By Senator, Lena C. Taylor
When will someone yell “uncle”? You know, that familiar word that indicates when you’ve had enough, give up, or you’re willing to walk away. Right now, the country is waiting to see who will blink first regarding the monetary demands for the infamous border wall…Donald Trump, Democrats, Republicans, or Donald Trump’s base? The stark reality is that it may be a while before federal legislators and the administration reach a consensus on the price tag or determinants of improved border security.
In the meantime, the causalities of this political standoff are piling up. Wedding rings pawned, therapy sessions for autistic children cancelled, and automobiles being sold for mortgage payments are just the tip of the iceberg. Copays for medications, food safety inspections, and subsidized housing are all impacted. Even the Superbowl has cancelled planning meetings that involved travel because of the shutdown’s impact on air traffic controllers, Transportation Security Administration (TSA) agents, etc.
In fact, economists have looked at previous government shutdowns and projected that we could lose upwards to $6 billion dollars per week, if 25 percent of the federal government remains shuddered. That number doesn’t factor in the international costs of this stalemate that includes U.S. embassy employees around the world and people contracted to do work on behalf of the U.S. government that are also not being paid during the shutdown.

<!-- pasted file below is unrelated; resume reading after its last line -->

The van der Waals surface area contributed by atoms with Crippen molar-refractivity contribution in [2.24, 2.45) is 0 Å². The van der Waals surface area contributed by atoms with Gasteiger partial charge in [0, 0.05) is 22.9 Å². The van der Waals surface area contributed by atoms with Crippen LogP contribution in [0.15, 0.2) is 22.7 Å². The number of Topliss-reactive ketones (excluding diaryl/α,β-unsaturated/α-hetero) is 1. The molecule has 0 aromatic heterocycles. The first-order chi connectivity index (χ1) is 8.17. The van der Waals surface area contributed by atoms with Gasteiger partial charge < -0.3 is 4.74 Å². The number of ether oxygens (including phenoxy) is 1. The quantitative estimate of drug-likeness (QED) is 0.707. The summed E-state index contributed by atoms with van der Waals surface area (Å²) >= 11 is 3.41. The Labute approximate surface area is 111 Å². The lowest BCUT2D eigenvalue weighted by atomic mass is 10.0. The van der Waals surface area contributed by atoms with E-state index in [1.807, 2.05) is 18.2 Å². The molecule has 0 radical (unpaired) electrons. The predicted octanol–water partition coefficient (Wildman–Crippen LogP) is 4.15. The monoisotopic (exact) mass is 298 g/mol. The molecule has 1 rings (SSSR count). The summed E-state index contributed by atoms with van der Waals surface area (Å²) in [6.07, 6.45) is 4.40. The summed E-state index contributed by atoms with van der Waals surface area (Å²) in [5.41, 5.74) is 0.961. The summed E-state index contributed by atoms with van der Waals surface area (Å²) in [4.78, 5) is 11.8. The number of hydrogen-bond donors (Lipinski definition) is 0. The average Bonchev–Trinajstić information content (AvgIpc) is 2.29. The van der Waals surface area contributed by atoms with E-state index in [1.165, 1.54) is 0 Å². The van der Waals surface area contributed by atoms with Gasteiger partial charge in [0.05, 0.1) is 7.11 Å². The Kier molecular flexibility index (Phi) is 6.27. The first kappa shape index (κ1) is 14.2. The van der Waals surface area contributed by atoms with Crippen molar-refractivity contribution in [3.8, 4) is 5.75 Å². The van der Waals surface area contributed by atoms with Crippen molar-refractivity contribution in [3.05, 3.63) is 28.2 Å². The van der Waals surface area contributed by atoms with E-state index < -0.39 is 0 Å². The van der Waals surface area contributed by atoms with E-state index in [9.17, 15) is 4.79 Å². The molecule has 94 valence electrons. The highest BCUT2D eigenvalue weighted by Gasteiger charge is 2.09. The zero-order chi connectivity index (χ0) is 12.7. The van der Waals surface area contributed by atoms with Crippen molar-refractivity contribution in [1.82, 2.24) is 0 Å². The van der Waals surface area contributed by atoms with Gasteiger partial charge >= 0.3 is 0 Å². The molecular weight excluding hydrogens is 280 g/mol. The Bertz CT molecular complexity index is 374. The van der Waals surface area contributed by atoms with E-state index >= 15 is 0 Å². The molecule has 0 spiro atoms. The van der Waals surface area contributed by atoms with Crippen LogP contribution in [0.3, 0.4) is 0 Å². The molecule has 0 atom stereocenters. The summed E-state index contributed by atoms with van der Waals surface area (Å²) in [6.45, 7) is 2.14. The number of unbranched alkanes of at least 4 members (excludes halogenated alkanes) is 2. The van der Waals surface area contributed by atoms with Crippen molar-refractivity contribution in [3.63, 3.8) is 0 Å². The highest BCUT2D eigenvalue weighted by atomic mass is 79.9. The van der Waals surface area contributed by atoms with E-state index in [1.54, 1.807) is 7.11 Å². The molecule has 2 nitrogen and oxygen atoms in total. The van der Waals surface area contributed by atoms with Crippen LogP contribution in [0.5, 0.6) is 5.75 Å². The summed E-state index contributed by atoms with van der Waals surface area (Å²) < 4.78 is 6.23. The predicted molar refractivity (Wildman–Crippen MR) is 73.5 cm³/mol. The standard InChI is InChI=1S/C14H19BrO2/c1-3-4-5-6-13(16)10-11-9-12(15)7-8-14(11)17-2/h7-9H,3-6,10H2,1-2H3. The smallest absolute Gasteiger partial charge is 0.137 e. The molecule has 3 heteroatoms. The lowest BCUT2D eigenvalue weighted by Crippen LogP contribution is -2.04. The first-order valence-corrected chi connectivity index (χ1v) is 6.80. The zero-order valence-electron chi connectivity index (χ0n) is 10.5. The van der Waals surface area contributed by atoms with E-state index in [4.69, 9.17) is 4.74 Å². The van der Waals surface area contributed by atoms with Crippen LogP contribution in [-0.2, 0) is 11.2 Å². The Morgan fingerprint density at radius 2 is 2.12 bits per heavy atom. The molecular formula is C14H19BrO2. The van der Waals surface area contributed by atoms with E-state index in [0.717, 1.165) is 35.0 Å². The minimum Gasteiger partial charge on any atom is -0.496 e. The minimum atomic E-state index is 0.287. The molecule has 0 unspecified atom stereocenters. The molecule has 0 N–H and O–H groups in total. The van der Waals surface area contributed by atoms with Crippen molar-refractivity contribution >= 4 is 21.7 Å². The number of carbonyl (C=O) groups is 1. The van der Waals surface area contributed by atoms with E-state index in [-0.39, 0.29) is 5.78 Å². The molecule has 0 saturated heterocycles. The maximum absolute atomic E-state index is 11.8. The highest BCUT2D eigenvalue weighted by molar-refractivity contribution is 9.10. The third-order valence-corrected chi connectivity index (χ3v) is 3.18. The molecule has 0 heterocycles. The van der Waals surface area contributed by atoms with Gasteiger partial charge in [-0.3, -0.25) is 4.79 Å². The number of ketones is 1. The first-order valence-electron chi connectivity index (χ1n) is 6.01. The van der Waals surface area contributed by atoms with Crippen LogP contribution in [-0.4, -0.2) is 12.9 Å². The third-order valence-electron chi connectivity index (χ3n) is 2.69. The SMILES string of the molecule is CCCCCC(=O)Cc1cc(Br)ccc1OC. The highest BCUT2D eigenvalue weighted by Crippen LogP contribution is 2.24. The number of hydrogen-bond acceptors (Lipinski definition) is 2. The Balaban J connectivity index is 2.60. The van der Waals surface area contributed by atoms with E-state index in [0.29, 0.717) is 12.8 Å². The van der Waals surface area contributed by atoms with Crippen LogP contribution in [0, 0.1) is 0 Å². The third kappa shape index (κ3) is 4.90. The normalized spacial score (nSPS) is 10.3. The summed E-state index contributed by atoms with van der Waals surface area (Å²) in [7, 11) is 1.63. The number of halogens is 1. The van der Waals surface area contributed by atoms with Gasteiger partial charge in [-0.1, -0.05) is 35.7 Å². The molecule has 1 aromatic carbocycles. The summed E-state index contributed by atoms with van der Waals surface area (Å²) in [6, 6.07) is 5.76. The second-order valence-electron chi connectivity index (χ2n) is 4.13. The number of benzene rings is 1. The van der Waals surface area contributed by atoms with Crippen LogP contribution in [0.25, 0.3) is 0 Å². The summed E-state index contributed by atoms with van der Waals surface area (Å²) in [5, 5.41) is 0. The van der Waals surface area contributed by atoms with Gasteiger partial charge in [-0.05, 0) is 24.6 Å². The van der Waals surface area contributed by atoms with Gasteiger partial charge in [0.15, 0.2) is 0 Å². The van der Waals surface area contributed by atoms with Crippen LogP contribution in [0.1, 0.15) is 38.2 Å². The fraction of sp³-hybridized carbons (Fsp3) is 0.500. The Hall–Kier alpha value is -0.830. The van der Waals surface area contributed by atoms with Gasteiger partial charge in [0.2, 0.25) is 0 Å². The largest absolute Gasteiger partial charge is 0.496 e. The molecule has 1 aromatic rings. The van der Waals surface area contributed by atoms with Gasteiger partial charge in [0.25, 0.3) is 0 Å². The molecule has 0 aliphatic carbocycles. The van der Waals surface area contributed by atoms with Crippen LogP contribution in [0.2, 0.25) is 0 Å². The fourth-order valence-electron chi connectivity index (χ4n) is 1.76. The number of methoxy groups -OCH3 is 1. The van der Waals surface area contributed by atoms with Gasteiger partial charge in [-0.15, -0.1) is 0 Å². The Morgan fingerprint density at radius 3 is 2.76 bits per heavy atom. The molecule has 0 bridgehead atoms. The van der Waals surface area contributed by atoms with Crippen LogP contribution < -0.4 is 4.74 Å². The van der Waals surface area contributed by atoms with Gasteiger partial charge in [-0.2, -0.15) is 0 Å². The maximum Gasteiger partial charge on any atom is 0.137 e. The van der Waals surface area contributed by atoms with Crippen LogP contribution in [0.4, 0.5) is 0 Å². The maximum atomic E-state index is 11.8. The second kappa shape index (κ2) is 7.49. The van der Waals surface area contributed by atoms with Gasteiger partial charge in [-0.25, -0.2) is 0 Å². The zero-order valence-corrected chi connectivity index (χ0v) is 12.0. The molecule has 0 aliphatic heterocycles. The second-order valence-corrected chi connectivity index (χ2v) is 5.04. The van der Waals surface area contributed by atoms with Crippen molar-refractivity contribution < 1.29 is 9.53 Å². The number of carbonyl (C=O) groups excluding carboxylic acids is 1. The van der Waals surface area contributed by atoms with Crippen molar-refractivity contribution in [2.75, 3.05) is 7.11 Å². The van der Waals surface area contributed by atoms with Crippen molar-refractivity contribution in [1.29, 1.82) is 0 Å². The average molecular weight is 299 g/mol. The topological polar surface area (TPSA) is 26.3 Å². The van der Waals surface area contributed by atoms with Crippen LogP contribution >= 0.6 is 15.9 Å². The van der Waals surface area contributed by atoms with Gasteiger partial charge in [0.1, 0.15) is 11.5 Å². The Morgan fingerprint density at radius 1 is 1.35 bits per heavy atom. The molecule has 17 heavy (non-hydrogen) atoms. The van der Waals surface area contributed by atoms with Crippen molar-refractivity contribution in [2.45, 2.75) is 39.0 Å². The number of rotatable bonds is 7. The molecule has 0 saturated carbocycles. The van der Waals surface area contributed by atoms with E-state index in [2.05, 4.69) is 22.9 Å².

Wisconsin is not immune from the self-imposed crisis that the nation is now facing. It is estimated that there are roughly 3000 federal employees that work in this state. We don’t have hard numbers on the federal contractors but we know that they are taking a hit as well. We also know that we have social service agencies such as the Social Development Commission (SDC) that receives a mix of federal and state funding that accounts for nearly 80% of their operating budget. Like the Oneida Nation, which has had to use their own funds to keep their Head Start program functioning during the shutdown, these agencies and tribes still must figure out a way to fund their critically needed programs.
Whether most Americans realize it or not, federal funding is anywhere from 30%-40% of a state’s budget. Everything from food and housing assistance programs to transportation is tied up in these dollars. Impacted residents won’t be able to withstand much more over a prolonged resolution to this government shutdown. For those digging in their heels, passing the buck and refusing to actively engage in bringing about a workable agreement, the question that many Americans are now asking is what cost will we pay for the impasse on the border wall. More importantly, will anyone end up paying with their life?